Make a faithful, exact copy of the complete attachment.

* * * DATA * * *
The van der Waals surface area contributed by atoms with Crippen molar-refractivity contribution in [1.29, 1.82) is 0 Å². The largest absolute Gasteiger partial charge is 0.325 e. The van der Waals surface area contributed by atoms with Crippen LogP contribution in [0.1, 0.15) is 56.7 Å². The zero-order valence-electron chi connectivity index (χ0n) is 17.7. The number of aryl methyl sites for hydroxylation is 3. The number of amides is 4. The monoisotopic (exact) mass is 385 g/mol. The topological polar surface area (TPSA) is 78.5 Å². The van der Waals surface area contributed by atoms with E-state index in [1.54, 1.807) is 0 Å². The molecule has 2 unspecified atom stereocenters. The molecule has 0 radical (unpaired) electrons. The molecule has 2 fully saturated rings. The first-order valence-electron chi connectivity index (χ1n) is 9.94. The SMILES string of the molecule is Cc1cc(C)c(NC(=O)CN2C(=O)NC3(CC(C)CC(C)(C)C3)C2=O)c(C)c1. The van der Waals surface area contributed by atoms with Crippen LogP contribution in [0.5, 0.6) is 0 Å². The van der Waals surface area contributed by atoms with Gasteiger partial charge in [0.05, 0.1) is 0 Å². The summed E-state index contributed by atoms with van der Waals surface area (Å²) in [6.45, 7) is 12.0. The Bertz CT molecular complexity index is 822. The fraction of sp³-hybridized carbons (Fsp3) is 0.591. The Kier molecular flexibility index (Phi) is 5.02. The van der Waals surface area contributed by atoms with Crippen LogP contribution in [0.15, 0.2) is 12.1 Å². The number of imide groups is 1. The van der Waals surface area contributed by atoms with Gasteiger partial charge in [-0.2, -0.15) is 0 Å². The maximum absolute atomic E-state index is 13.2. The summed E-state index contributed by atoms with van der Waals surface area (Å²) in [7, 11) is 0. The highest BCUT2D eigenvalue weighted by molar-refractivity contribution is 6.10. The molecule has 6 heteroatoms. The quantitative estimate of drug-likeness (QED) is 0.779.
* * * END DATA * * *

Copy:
The van der Waals surface area contributed by atoms with Crippen molar-refractivity contribution in [1.29, 1.82) is 0 Å². The largest absolute Gasteiger partial charge is 0.325 e. The van der Waals surface area contributed by atoms with Crippen LogP contribution in [0.1, 0.15) is 56.7 Å². The zero-order valence-electron chi connectivity index (χ0n) is 17.7. The number of aryl methyl sites for hydroxylation is 3. The number of amides is 4. The monoisotopic (exact) mass is 385 g/mol. The topological polar surface area (TPSA) is 78.5 Å². The van der Waals surface area contributed by atoms with E-state index in [1.54, 1.807) is 0 Å². The molecule has 2 unspecified atom stereocenters. The molecule has 0 radical (unpaired) electrons. The molecule has 2 fully saturated rings. The first-order valence-electron chi connectivity index (χ1n) is 9.94. The SMILES string of the molecule is Cc1cc(C)c(NC(=O)CN2C(=O)NC3(CC(C)CC(C)(C)C3)C2=O)c(C)c1. The van der Waals surface area contributed by atoms with Crippen LogP contribution in [0.5, 0.6) is 0 Å². The van der Waals surface area contributed by atoms with Gasteiger partial charge in [0.05, 0.1) is 0 Å². The summed E-state index contributed by atoms with van der Waals surface area (Å²) in [6.45, 7) is 12.0. The Bertz CT molecular complexity index is 822. The fraction of sp³-hybridized carbons (Fsp3) is 0.591. The Kier molecular flexibility index (Phi) is 5.02. The van der Waals surface area contributed by atoms with Crippen LogP contribution in [0.15, 0.2) is 12.1 Å². The number of imide groups is 1. The van der Waals surface area contributed by atoms with Gasteiger partial charge in [-0.2, -0.15) is 0 Å². The maximum absolute atomic E-state index is 13.2. The summed E-state index contributed by atoms with van der Waals surface area (Å²) in [7, 11) is 0. The highest BCUT2D eigenvalue weighted by molar-refractivity contribution is 6.10. The molecule has 6 heteroatoms. The quantitative estimate of drug-likeness (QED) is 0.779.